It's true that the musicians themselves didn't have a lot direct tools at their disposal when it came to online promotion.

  3. #3

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    2003/4 was when my generation started getting into thrash bands from the 80s/80s bands in general. No idea why that happened en masse but it seemed to, at least here. Maybe something to do with the preceding vacuum?

    I always found it weird that there was a whole cohort of rock bands and a rock sound that wasn't nu-metal but predated the fringe thing. Like Feeder or A.

    Oh God, guilty pleasure levels off the charts.

    I know Wildhearts go way back (massive fan) but still.

    This CD was one of the first things I listened to that was rocky, look at the bands on it:

    Kerrang! Reload
    Last edited by McKay; 06-18-2013 at 08:45 PM.

  4. #4

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    I like to call this period of time "The Reign of"

    I actually discovered a bunch of cool bands on that site. Pretty sure it's where I first heard Iced Earth and Blind Guardian. Also Dragonforce (when they were still called Dragonheart), but...yeah.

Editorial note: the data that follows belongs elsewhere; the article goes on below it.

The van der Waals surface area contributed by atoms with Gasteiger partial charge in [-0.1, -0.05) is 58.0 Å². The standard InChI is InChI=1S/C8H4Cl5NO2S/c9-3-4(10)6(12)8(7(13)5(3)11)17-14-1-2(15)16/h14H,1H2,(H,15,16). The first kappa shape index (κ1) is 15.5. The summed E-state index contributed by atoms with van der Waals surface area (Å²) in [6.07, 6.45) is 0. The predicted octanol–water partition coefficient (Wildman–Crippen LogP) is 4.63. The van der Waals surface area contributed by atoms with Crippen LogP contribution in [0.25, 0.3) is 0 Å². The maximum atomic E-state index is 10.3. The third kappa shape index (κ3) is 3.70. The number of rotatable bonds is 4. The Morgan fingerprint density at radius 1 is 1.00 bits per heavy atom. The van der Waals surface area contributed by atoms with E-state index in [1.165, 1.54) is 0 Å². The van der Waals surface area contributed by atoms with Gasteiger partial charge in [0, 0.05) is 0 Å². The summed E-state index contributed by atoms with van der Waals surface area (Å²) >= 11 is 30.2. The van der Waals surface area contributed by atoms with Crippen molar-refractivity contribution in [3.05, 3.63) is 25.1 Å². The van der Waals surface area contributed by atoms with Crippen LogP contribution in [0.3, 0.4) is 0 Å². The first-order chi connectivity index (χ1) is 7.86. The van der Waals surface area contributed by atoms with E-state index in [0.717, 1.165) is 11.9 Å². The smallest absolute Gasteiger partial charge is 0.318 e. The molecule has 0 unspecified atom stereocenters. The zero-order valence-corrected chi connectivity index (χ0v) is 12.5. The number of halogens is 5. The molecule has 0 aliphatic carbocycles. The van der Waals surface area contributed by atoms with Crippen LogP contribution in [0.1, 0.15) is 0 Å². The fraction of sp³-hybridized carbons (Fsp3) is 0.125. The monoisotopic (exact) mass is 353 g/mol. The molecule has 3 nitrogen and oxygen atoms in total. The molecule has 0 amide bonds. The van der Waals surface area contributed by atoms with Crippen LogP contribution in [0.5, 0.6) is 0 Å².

5. #5

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    Quote Originally Posted by Hulk Krogan View Post
    I like to call this period of time "The Reign of"
    I'd forgotten all about them, and I actually released two albums through

  6. #6

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    Quote Originally Posted by Hulk Krogan View Post
    I like to call this period of time "The Reign of"

    Not sure I agree with his main point. Why was that period so fertile, and, even if so, why would the fertility equal quality?

    And like Chris said, I discovered a bunch of great music in that period. If he's talking about the ordinary mongpot, well, fuck them. But if you're interested in music, you've always had routes to finding out about it. And those routes have just been increasing, since before the period he talks about, all through it, and after it.

  7. #7

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    I like numetal

    I would have never heard of half of the stuff i got into in those napster/school network/kazaa days.

    Diclaimer: i still have yet to sucessfully download a britney spears porno from kazza even though there's at least 2343242334332 of them.
    just passing through....

  8. #8

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    Yeah, that era is when i really got into music. And now I have a massive accumulation of CDs
    I play bass in a band called Weaponlord.

    I also play bass in a band called Northern Crown.

    I used to play bass in a band called Faethom.